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EXTERIORS of BUILDINGS
ADHESIVES, EXTERIOR CONSTRUCTION
AGE of a BUILDING - how to determine
ALGAE, FUNGUS, LICHENS, MOSS
ANIMAL ENTRY POINTS in BUILDINGS
ARCHITECTURE & BUILDING COMPONENT ID
BASEMENT WALKOUTS & COVERS
BRICK VENEER WALL Loose, Bulged
BRICK WALL DRAINAGE WEEP HOLES
BOOKSTORE - EXTERIORS
CAULKS & SEALANTS, EXTERIOR
CHIMNEY INSPECTION DIAGNOSIS REPAIR
DECK & PORCH CONSTRUCTION
DECK FINISHES COATINGS PRESERVATIVES
DRYWELLS, FRENCH DRAINS for FLAT SITES
EIFS & STUCCO EXTERIORS
EXTERIOR WALL SIDING TRIM & FINISHES
EXTRACTIVE BLEEDING STAINS
FLASHING on BUILDINGS
GALVANIC SCALE & METAL CORROSION
GLUES ADHESIVES, EXTERIOR CONSTRUCTION
GRADING, DRAINAGE & SITE WORK
GUTTERS & DOWNSPOUTS
HOUSE PARTS, DEFINITIONS
HOUSEWRAP / SHEATHING WRAP
ROOF ICE DAM LEAKS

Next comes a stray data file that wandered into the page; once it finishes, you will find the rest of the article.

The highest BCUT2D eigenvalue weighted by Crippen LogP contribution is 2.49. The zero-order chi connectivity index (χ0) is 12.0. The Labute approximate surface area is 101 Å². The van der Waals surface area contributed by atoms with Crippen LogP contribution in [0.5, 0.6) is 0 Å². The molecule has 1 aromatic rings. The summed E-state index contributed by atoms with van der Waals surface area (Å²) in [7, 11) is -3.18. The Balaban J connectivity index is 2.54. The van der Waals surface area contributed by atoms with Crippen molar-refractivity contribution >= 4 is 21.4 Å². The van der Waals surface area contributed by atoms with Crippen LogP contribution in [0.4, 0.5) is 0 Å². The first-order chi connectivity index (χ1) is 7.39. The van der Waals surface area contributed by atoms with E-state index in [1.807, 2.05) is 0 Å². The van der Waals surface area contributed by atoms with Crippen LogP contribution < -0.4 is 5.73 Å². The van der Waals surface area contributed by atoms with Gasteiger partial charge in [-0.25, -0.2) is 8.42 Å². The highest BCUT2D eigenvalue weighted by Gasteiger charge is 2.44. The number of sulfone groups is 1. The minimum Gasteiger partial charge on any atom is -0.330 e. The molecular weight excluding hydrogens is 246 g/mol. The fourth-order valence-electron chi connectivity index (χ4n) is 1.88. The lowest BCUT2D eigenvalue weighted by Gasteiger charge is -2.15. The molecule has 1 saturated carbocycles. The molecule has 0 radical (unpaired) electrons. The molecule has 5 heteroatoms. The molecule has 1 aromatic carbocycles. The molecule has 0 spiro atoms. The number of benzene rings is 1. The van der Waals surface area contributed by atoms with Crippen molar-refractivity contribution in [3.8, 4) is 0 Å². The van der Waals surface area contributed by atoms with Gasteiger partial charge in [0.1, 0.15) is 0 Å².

INSECT INFESTATION / DAMAGE
LEAD POISONING HAZARDS GUIDE
LOG HOME GUIDE
PAINT & STAIN GUIDE, EXTERIOR
PAINT FALURE, DIAGNOSIS, CURE, PREVENTION
PORCHES & Sunrooms
PORCH CONSTRUCTION & SCREENING
RAILINGS, DECK & PORCH
RETAINING WALL DESIGNS, TYPES, DAMAGE
ROOF CLEANING RECOMMENDATIONS
ROT RESISTANT LUMBER
SHEATHING, GYPSUM BOARD
FIBERBOARD SHEATHING, Celotex Homasote & Other
SHEATHING, FOIL FACED - VENTS
SIDING TYPES, INSTALLATION, DEFECTS
SINKHOLES, WARNING SIGNS
STAIN DIAGNOSIS on BUILDING EXTERIORS
STAIRS, RAILINGS, LANDINGS, RAMPS
STONE SURFACE CLEANING METHODS
STONE VENEER WALLS
STUCCO WALL METHODS & INSTALLATION
SURFACE GRADING, SITE DRAINAGE
THERMAL EXPANSION CRACKS in BRICK
TREES & SHRUBS, TRIM OFF BUILDING
TRIM, EXTERIOR CHOICES, INSTALLATION
VINYL SIDING or WINDOW PLASTIC ODORS
WATER BARRIERS, EXTERIOR BUILDING
WATER ENTRY in BUILDINGS
WINDOWS & DOORS
Exterior building trim installation guide, installation methods, and details to avoid trim damage, rot, or loss. This article provides examples of exterior trim rot, delamination, or other damage traced to choice of materials, nailing methods, or omission of adequate flashing or sealant. Our page top photograph shows delaminating hardboard gable-end trim at the exterior of a building .